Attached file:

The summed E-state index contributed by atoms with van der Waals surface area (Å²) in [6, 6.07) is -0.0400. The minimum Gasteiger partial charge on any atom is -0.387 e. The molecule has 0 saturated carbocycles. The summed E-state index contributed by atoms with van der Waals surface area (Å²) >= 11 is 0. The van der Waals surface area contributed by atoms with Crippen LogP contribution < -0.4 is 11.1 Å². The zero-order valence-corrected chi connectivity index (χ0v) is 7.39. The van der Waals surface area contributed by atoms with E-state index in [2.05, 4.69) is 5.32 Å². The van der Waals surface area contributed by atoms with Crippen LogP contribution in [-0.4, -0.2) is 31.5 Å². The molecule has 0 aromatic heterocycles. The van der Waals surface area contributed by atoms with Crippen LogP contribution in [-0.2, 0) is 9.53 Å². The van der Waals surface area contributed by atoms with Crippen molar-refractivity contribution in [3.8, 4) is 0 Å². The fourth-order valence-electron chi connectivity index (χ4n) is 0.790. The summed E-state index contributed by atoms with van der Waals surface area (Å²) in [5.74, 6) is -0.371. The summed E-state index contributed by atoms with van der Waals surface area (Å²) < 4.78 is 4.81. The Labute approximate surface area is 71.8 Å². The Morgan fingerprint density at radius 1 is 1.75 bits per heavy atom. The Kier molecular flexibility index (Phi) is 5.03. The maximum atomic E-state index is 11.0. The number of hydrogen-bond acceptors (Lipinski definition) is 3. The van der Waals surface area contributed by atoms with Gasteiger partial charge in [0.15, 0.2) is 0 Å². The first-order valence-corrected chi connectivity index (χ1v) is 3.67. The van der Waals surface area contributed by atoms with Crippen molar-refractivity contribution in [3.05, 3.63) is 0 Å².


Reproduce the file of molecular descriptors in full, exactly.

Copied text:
The summed E-state index contributed by atoms with van der Waals surface area (Å²) in [6, 6.07) is -0.0400. The minimum Gasteiger partial charge on any atom is -0.387 e. The molecule has 0 saturated carbocycles. The summed E-state index contributed by atoms with van der Waals surface area (Å²) >= 11 is 0. The van der Waals surface area contributed by atoms with Crippen LogP contribution < -0.4 is 11.1 Å². The zero-order valence-corrected chi connectivity index (χ0v) is 7.39. The van der Waals surface area contributed by atoms with E-state index in [2.05, 4.69) is 5.32 Å². The van der Waals surface area contributed by atoms with Crippen LogP contribution in [-0.4, -0.2) is 31.5 Å². The molecule has 0 aromatic heterocycles. The van der Waals surface area contributed by atoms with Crippen LogP contribution in [-0.2, 0) is 9.53 Å². The van der Waals surface area contributed by atoms with Crippen molar-refractivity contribution in [3.8, 4) is 0 Å². The fourth-order valence-electron chi connectivity index (χ4n) is 0.790. The summed E-state index contributed by atoms with van der Waals surface area (Å²) in [5.74, 6) is -0.371. The summed E-state index contributed by atoms with van der Waals surface area (Å²) < 4.78 is 4.81. The Labute approximate surface area is 71.8 Å². The Morgan fingerprint density at radius 1 is 1.75 bits per heavy atom. The Kier molecular flexibility index (Phi) is 5.03. The maximum atomic E-state index is 11.0. The number of hydrogen-bond acceptors (Lipinski definition) is 3. The van der Waals surface area contributed by atoms with Gasteiger partial charge in [0.15, 0.2) is 0 Å². The first-order valence-corrected chi connectivity index (χ1v) is 3.67. The van der Waals surface area contributed by atoms with Crippen molar-refractivity contribution in [3.05, 3.63) is 0 Å².